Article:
5. Master Your Emotions: The Definitive Guide to Control Your Anger by Rediscovering Positive Thinking; Know-How Are Destructive Emotions Made and Relieve stress
  6. Video – Stress Vs. Anxiety
  7. Video 2 – Stress vs. Anxiety

FAQs about the topic “Stress vs. Anxiety.”

Is stress the same thing as anxiety?

Stress is not the same thing as anxiety. Stress is a combination of non-specific adaptive reactions of the body to the influences of various adverse stress factors that disrupt its homeostasis, as well as the corresponding state of the nervous system of the organism, or the body as a whole. What about anxiety, it is the body’s natural response to stress, a feeling of unease, such as worry and fear of what is ahead. However, stress can cause anxiety.

What are the symptoms of anxiety and stress?

The common symptoms of anxiety and stress are physical and emotional.

Physical symptoms:

Dizziness
Headaches,
Rapid breathing
Rapid heartbeat
Trembling,
Fatigue
Trouble sleeping
Muscle tension,
Diarrhea
Decrease or increase of appetite.

Emotional symptoms:

Panic,
Restlessness,
Irritability,
Concentration difficulties,
Feelings of impending doom.

Does worry cause anxiety?

Excessive worry can cause anxiety. When you excessively worry, you focus on the thoughts “what might happen.” Chronic worriers have feelings of impending doom or irrational fears, that increase the worry.

What is the difference between stress and tension?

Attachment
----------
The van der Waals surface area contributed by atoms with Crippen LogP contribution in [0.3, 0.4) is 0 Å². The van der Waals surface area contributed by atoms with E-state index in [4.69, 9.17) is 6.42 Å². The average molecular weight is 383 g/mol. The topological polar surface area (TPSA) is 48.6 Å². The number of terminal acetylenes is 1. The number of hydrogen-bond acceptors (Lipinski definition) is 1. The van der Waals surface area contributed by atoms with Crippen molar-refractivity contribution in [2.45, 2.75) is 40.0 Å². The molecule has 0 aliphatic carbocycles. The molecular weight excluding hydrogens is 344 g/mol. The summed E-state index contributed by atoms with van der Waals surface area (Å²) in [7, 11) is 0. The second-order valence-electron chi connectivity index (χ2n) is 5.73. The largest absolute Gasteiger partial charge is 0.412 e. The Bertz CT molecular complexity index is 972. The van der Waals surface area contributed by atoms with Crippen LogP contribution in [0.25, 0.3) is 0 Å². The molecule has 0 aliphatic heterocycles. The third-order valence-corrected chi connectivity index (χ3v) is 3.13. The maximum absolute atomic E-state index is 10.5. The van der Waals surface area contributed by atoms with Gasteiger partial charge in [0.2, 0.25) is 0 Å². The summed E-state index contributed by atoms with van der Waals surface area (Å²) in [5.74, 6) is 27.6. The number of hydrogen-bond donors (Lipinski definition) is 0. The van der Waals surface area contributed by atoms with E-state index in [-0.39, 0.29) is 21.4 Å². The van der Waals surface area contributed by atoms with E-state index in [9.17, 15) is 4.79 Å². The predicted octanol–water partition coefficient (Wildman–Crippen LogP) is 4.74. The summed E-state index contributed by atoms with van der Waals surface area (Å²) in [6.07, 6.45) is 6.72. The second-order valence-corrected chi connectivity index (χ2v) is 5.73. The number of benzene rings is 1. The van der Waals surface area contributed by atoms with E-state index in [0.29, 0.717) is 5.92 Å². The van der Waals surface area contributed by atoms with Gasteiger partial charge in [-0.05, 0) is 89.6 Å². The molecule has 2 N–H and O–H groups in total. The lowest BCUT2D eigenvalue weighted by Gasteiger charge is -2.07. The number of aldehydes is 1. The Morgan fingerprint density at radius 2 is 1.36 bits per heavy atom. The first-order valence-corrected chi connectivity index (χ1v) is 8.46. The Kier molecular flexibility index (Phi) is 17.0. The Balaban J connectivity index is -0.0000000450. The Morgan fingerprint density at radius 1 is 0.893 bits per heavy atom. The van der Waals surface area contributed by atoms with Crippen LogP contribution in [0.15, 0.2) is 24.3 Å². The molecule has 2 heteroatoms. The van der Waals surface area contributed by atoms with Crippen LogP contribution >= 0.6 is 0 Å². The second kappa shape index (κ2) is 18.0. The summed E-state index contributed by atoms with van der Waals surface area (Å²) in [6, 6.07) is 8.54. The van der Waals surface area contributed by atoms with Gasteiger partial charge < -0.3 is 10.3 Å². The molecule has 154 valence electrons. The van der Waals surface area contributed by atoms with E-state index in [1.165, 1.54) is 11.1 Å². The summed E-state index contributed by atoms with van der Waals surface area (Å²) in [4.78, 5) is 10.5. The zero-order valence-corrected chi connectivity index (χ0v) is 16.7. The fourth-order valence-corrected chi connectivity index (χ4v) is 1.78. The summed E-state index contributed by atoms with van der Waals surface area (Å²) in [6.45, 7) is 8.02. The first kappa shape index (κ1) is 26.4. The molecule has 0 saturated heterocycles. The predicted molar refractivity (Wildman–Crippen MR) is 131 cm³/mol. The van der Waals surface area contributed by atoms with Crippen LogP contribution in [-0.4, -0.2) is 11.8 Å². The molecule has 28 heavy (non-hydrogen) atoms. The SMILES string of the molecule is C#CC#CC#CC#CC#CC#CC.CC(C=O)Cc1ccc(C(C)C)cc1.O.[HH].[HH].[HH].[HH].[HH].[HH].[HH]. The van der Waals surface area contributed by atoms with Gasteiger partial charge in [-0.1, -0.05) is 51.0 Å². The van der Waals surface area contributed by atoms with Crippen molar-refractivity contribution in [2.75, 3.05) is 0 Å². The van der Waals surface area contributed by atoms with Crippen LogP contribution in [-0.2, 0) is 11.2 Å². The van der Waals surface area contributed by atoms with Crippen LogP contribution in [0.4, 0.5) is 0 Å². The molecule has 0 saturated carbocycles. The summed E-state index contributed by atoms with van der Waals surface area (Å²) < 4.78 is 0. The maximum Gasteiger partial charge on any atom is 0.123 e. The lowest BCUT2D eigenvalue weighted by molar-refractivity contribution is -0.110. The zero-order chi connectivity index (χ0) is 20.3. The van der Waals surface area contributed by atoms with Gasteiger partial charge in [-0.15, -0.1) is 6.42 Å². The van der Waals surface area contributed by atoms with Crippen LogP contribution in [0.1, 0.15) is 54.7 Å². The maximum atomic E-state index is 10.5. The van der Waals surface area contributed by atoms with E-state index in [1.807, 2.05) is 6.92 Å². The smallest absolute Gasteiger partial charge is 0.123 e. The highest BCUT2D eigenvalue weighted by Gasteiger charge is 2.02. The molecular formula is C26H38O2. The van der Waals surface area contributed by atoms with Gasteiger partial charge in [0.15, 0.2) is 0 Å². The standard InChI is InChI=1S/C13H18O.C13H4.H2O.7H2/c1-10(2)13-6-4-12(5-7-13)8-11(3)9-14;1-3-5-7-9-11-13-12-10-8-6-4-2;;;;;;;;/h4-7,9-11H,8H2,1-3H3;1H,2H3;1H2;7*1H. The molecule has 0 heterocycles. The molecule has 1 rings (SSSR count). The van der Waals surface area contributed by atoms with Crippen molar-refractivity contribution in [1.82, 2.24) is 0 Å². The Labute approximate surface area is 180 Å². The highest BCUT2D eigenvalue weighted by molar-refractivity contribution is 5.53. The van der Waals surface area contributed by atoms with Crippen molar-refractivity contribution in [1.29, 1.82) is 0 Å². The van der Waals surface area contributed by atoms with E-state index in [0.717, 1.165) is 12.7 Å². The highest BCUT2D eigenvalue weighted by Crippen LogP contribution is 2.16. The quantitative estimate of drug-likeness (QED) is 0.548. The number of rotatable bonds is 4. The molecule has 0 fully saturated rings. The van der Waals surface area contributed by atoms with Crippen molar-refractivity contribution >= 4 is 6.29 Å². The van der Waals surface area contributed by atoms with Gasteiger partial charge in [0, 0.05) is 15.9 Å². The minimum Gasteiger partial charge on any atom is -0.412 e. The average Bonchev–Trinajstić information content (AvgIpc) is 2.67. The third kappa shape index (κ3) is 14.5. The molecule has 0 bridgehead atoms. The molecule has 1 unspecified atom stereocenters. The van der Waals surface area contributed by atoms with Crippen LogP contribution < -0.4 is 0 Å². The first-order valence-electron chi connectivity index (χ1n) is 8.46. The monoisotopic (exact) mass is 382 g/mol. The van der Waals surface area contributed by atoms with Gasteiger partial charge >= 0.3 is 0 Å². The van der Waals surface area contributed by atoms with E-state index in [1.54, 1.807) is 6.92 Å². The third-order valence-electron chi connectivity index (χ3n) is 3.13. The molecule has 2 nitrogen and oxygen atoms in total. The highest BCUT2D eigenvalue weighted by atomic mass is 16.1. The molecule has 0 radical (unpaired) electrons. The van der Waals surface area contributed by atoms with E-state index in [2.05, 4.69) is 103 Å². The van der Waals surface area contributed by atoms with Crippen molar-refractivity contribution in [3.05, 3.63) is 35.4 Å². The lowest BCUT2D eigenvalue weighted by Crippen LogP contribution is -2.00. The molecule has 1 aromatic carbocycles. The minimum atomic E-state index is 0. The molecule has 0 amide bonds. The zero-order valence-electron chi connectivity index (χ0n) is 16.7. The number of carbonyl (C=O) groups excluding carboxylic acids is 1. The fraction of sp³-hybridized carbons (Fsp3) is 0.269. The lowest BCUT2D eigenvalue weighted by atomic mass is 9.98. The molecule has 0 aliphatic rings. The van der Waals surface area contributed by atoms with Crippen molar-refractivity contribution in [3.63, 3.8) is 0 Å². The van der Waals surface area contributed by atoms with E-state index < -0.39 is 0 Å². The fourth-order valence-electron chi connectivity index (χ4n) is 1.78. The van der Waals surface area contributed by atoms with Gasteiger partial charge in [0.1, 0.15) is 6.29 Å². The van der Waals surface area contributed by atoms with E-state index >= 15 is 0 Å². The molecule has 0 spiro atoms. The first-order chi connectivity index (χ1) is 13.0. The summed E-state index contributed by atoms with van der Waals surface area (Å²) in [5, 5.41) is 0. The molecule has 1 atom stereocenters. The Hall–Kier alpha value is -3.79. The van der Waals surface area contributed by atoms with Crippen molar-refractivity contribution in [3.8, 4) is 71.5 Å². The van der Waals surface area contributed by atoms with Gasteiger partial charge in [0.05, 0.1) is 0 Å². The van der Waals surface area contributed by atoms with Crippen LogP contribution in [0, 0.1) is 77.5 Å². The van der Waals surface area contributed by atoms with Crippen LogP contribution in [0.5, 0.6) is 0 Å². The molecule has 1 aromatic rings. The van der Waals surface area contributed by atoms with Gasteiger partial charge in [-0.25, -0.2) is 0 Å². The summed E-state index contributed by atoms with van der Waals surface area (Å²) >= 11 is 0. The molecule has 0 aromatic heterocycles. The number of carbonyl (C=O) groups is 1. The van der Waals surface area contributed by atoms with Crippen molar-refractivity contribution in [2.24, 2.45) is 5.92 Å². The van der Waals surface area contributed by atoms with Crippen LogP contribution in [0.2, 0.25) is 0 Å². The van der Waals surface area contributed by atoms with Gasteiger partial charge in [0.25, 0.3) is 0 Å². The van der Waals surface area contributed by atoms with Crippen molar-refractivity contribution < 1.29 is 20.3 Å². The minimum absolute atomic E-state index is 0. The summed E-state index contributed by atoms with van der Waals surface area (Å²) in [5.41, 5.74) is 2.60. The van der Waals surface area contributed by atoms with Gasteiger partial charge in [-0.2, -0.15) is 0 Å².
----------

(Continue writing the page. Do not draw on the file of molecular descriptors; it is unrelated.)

Psychological tension is similar to a state of stress; however, contrary to stress, people experiencing tension, experience feelings of congestion, uncertainty, and overwhelming anxiety.

What are the five emotional signs of stress?

Stress has many symptoms. However, five emotional signs of stress are:

Irritability,
Lack of motivation,
Concentration difficulties,
Mood swings,
Restlessness.

What triggers anxiety?

There are different anxiety triggers, such as stress, negativity, medications, caffeine, financial difficulties, social events, conflicts, personal triggers, and others.

Conclusion

Concluding this article “Stress vs. anxiety,” we can say that although stress and anxiety may feel similar and may be caused by the same triggers, they are not the same; the main difference between stress and anxiety is that stress is a response to any demands, while anxiety is a reaction to the stress, and can be caused by it. However, each of them has its specific symptoms and treatments.

Please feel free to comment on the content or ask any questions in the comments section below.

What we recommend for curbing Anxiety

Below are some of the services and products we recommend for anxiety

Anxiety Weighted Blankets

  • Anxiety Weighted Blankets are by far the number 1 thing every person who suffers from anxiety should at least try. Anxiety Blankets may improve your sleep, allow you to fall asleep faster and you can even carry them around when chilling at home.

Online Therapy

  • Online therapy is another thing we should all try. We highly recommend Online therapy with a provider who not only provides therapy but a complete mental health toolbox to help your wellness.

Anxiety Course

  • With over 50,000 participants, this anxiety course may be just what you need to regain control of your life.

Light Therapy

  • Amber light therapy from Amber lights could increase the melatonin production in your body and help you sleep better at night.  An Amber light lamp helps reduce the amount of time it takes you to fall asleep and increases overall sleep quality.

References

  1. Stress vs. Anxiety: Anxiety
  2. Stress vs. Anxiety: Stress
  3. Stress vs. Anxiety: Stress and Anxiety